Poor management and lack of proper market research are some of the constraints faced by the small and medium enterprises in South Africa, according to Dr Thami Mazwai, Director for the Centre for Small Business and Medium Enterprise Development (CSBD) at the University of Johannesburg.
The CSBD, based at the Soweto Campus, was launched in 2006 and aimed at addressing the current low levels of technical business and entrepreneurial skills in the community. Mazwai joined the CSBD in 2008 and since then the centre has trained more than 2 500 students in general business.
To qualify for training, a candidate must have been running a business for at least two years.
Poor management and lack of proper market research are some of the constraints faced by the small and medium enterprises in South Africa, according to Dr Thami Mazwai from the University of Johannesburg's CSBD.
In his exclusive interview with Spotong, Mazwai said continuous research and marketing is important in order to stay in the business and compete at the highest level within the market.
“Once you get into business you must be ready for a competition and you’ve got to be creative. Sometimes the market can be very brutal and you have to fight to stay in the market and compete.”
Mazwai states that it is possible for small traders in townships, such as spaza shops, taverns, hair salons and other community enterprises, to compete with established retailers and supermarkets.
He advises that traders must do more research and find out what it is that the market wants and that the retailers don't sell. He also appealed to local entrepreneurs to make use of all business development agencies for advice on how they can grow and develop their businesses and get financial support.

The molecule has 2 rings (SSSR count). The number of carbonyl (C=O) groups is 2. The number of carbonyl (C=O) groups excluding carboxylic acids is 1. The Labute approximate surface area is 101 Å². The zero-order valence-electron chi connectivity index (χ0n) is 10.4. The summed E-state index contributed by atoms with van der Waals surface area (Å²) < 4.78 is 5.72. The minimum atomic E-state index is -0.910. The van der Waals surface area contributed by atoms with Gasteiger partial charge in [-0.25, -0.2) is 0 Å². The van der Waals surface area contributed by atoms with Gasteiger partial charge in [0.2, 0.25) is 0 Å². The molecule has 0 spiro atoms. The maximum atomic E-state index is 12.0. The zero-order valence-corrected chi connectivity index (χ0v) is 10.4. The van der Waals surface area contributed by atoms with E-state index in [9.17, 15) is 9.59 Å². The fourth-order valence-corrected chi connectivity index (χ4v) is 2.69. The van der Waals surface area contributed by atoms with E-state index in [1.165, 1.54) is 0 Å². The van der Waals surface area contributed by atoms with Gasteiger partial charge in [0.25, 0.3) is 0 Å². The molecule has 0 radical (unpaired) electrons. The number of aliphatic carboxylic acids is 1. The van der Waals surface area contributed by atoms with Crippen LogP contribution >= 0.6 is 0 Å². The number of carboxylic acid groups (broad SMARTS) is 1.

Mazwai says there’s enough financial support for aspiring entrepreneurs in the country and people must not be discouraged when banks want collateral when applying for a business loan.
“That is to measure the seriousness of your business idea, they know if you can put your house as collateral you’ll work hard to sustain your business so that you won’t lose your house.
Why should the bank trust you with their money,” Mazwai asked.
Last year, Minister of Higher Education and Training, Dr Blade Nzimande, lambasted the Sector Education and Training Authority (Seta), saying most of its training colleges have their head offices in the upmarket suburbs.
As part of service-level agreements between his department and Seta, Nzimande said he expected the authorities to start opening offices in rural areas and townships.
Mazwai welcomes this move, saying it will help both township and rural communities to easily access services and essential information regarding training and development.
Earlier this month the CSBD hosted its third annual International Conference on Entrepreneurship and Small Business Development.
“The conference enhanced the understanding of entrepreneurship and small business development in Africa. It also played a crucial role in stimulating research collaborations and networking within African countries and the rest of the world,” says Mazwai.
The CSBD has been established to address the current low level of technical business and entrepreneurial skills in the country, particularly focusing on small and informal businesses in townships.
It’s regarded as the African premier business school that recognises the critical need to address the facilitation and establishment of a development strategy that is directly focused on the business needs of the community and is committed to expanding its boundaries with ground-breaking initiatives.